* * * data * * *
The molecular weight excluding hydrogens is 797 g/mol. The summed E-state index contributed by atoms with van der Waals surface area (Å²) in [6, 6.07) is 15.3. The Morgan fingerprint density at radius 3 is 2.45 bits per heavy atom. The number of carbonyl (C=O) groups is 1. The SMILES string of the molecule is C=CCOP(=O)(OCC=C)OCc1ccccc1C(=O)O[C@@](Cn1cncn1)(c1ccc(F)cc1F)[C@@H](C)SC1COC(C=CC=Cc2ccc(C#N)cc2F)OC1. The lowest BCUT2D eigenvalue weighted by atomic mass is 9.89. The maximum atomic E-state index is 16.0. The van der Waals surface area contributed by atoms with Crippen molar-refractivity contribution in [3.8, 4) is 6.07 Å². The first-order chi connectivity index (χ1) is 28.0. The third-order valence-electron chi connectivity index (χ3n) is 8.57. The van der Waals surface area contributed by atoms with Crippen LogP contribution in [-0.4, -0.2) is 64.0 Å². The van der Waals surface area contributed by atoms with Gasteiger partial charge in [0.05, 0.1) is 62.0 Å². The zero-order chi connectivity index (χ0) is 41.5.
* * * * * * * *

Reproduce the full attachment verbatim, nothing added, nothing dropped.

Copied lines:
The molecular weight excluding hydrogens is 797 g/mol. The summed E-state index contributed by atoms with van der Waals surface area (Å²) in [6, 6.07) is 15.3. The Morgan fingerprint density at radius 3 is 2.45 bits per heavy atom. The number of carbonyl (C=O) groups is 1. The SMILES string of the molecule is C=CCOP(=O)(OCC=C)OCc1ccccc1C(=O)O[C@@](Cn1cncn1)(c1ccc(F)cc1F)[C@@H](C)SC1COC(C=CC=Cc2ccc(C#N)cc2F)OC1. The lowest BCUT2D eigenvalue weighted by atomic mass is 9.89. The maximum atomic E-state index is 16.0. The van der Waals surface area contributed by atoms with Crippen molar-refractivity contribution in [3.8, 4) is 6.07 Å². The first-order chi connectivity index (χ1) is 28.0. The third-order valence-electron chi connectivity index (χ3n) is 8.57. The van der Waals surface area contributed by atoms with Crippen LogP contribution in [-0.4, -0.2) is 64.0 Å². The van der Waals surface area contributed by atoms with Gasteiger partial charge in [0.05, 0.1) is 62.0 Å². The zero-order chi connectivity index (χ0) is 41.5.